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‘Simple’ maths quiz one in 1000 can solve

There are two different ways of solving these equations, apparently one in 1,000 people can you find them both.
There are two different ways of solving these equations, apparently one in 1,000 people can you find them both.

RECKON you have what it takes to solve the "intelligence test" that has been sweeping Facebook?

The mind boggling test requires users to complete a few sequences of numbers - and makers claim just one in 1,000 people can find two different solutions to the problem.

The test, which has been leaving internet users scratching their heads, requires players to "think outside the box".

Makers from Go Tumble wrote on the test: "This maths riddle is not that simple.

"Even though there's usually one right answer for maths problems, two common solutions are causing heated debates all over the world."

There are two different ways of solving these equations, can you find them both?Source:The Sun
There are two different ways of solving these equations, can you find them both?Source:The Sun

 

The test requires users to see which rule has been applied to the top line, and then apply this to the following lines.

If your rule is correct, you should reach the same answers as is shown on the first three lines, and then continue this to the fourth and final line to get the end solution.

The test was uploaded on Wikr and has left many people baffled, so can you solve the equations to end up with two different answers?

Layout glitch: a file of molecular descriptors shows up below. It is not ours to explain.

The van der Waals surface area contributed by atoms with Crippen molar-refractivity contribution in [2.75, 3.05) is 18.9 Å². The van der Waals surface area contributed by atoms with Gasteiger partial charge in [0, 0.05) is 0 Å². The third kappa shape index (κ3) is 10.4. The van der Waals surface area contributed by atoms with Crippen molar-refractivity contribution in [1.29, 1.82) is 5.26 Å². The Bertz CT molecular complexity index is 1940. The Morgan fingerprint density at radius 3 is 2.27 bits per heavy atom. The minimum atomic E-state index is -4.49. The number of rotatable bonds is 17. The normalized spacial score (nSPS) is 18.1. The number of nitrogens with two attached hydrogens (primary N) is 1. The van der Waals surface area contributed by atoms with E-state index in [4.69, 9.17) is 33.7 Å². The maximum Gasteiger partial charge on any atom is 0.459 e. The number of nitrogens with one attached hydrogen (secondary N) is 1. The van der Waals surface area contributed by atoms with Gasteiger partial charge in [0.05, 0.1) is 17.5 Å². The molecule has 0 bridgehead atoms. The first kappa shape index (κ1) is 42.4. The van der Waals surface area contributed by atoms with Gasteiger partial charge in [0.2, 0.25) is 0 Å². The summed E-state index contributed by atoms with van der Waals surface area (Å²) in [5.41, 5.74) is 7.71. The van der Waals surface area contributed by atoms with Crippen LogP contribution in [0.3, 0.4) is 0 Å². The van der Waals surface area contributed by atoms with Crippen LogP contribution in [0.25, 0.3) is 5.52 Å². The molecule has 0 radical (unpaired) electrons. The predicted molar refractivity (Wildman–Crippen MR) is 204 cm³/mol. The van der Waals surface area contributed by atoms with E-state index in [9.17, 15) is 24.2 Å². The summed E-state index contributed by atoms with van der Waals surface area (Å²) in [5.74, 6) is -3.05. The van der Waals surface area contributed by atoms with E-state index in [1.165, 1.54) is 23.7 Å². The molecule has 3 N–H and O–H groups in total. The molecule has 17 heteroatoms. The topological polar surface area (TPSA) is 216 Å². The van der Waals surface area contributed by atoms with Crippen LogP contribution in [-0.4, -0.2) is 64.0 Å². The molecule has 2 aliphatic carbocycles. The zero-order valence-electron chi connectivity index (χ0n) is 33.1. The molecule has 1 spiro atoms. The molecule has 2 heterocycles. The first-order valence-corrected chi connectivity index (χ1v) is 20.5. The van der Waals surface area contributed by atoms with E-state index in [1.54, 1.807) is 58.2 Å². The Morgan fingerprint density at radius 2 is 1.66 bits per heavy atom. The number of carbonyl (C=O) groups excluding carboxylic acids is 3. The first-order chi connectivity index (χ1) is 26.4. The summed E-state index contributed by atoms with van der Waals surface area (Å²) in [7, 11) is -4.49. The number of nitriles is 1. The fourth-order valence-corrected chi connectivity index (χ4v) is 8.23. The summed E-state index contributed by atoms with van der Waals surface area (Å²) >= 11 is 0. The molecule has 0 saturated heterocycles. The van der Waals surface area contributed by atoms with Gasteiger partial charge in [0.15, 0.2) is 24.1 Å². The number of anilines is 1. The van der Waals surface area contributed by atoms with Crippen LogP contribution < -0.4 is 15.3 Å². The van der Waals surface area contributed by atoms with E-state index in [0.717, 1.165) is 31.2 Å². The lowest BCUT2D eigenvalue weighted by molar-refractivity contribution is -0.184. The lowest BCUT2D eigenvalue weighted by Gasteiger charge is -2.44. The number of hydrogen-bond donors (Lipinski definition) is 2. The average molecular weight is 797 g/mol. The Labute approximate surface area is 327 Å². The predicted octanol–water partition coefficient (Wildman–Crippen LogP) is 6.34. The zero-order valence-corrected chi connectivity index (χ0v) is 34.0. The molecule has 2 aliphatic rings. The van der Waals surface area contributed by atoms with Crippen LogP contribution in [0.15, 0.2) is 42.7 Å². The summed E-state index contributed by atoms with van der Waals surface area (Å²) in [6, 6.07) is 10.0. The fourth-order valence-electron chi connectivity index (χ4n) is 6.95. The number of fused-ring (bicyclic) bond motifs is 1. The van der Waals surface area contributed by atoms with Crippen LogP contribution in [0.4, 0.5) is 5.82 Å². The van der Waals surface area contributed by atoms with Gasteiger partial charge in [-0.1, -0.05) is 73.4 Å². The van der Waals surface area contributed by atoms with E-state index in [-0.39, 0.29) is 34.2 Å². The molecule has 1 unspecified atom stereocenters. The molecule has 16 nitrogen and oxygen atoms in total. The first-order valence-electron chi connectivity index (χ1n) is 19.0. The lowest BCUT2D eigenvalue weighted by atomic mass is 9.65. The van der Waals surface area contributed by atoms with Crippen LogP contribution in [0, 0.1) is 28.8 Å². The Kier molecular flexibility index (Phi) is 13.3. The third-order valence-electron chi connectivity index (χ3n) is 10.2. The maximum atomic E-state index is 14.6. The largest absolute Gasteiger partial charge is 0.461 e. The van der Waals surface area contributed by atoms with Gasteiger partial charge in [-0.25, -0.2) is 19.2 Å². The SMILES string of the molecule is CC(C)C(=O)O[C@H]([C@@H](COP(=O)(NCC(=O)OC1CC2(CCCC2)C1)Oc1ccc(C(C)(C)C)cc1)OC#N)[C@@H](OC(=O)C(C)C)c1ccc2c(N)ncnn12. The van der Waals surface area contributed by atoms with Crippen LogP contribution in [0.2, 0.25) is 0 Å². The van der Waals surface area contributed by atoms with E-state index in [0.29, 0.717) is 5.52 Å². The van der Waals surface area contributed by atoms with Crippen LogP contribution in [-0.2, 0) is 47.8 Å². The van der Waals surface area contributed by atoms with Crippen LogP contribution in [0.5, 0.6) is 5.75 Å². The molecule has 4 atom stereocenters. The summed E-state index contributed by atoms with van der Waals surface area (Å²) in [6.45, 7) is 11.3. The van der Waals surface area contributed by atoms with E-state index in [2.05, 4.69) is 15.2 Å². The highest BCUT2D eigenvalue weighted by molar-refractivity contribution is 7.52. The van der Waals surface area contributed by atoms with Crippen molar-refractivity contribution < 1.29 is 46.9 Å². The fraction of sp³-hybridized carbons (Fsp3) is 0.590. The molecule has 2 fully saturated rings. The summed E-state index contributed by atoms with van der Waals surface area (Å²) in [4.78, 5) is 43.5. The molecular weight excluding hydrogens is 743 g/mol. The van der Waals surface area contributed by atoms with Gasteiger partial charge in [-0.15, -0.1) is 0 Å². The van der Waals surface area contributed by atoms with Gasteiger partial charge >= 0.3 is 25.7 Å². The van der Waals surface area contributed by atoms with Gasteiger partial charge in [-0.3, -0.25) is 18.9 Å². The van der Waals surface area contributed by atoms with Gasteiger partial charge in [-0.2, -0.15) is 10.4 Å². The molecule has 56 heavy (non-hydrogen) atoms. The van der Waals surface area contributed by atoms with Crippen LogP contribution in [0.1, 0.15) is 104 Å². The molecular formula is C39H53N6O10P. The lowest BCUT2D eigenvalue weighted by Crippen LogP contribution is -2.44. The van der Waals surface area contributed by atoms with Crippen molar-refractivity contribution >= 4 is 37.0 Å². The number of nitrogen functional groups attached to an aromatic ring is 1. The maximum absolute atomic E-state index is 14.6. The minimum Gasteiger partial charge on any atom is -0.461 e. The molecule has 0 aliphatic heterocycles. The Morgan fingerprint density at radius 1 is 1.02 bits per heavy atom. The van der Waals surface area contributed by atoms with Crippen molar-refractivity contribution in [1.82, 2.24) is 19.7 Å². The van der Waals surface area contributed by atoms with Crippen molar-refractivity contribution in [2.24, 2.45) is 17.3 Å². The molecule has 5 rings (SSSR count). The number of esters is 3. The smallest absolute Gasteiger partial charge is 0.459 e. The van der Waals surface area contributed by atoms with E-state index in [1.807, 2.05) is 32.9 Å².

Solution One

Firstly, most people will agree that 1 + 4 = 5, without much debate.

They will then add 2 + 5 to the 5 from the top line to get the second answer of 12.

Following this logic, on the third line they will add 3 + 6 to get 9, and add this to the 12 to get 21.

And finally, you will add 8 + 11 in the last equation, which gets 19, and again, add this to the previous answer of 21, to get a final total of 40.

However, this isn't the only way of solving the problem.

Solution Two

The game makers said that obviously 1 + 4 = 5, but you can also reach 5 by adding 1 to 4 x 1.

With this rule, on the second line you would add 2 to the sum of 2 x 5. This would total 12, as is shown in the picture.

On the third line they would add 3 to 6 x 3 to get 21.

And for the final line of the problem, they would add 8 to 11 x 8 to get a final answer of 96.

Did you manage to find both answers?

If you're in the mood for another test, we recently shared another fiendish vision quiz which challenges you to spot the odd shape out.

Of course, these aren't the only brain teasers to baffle viewers. See if you can spot a panda among a sea of skulls.

And another puzzler asks you to spot the one 50 pence piece where The Queen is winking.

This article originally appeared in The Sun and has been republished with permission.

Topics:  editors picks

News Corp Australia


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